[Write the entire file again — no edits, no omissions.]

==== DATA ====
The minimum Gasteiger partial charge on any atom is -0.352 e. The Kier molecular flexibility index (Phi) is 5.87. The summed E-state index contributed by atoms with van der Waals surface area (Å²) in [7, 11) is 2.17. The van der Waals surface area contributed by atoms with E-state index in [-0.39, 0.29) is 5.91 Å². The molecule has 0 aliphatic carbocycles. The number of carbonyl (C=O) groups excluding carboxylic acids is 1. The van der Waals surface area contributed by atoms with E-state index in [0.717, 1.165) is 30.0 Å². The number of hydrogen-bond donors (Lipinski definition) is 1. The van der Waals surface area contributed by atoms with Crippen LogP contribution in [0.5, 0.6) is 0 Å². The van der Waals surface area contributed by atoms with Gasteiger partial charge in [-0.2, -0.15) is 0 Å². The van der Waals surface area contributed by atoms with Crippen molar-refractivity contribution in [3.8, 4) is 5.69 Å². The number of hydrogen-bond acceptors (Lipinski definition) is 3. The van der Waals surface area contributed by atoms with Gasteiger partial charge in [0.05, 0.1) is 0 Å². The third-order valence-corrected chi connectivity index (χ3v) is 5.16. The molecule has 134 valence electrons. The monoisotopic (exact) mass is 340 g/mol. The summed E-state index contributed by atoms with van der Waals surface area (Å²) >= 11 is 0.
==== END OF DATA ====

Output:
The minimum Gasteiger partial charge on any atom is -0.352 e. The Kier molecular flexibility index (Phi) is 5.87. The summed E-state index contributed by atoms with van der Waals surface area (Å²) in [7, 11) is 2.17. The van der Waals surface area contributed by atoms with E-state index in [-0.39, 0.29) is 5.91 Å². The molecule has 0 aliphatic carbocycles. The number of carbonyl (C=O) groups excluding carboxylic acids is 1. The van der Waals surface area contributed by atoms with E-state index in [0.717, 1.165) is 30.0 Å². The number of hydrogen-bond donors (Lipinski definition) is 1. The van der Waals surface area contributed by atoms with Crippen LogP contribution in [0.5, 0.6) is 0 Å². The van der Waals surface area contributed by atoms with Gasteiger partial charge in [-0.2, -0.15) is 0 Å². The van der Waals surface area contributed by atoms with Crippen molar-refractivity contribution in [3.8, 4) is 5.69 Å². The number of hydrogen-bond acceptors (Lipinski definition) is 3. The van der Waals surface area contributed by atoms with Gasteiger partial charge in [0.05, 0.1) is 0 Å². The third-order valence-corrected chi connectivity index (χ3v) is 5.16. The molecule has 134 valence electrons. The monoisotopic (exact) mass is 340 g/mol. The summed E-state index contributed by atoms with van der Waals surface area (Å²) >= 11 is 0.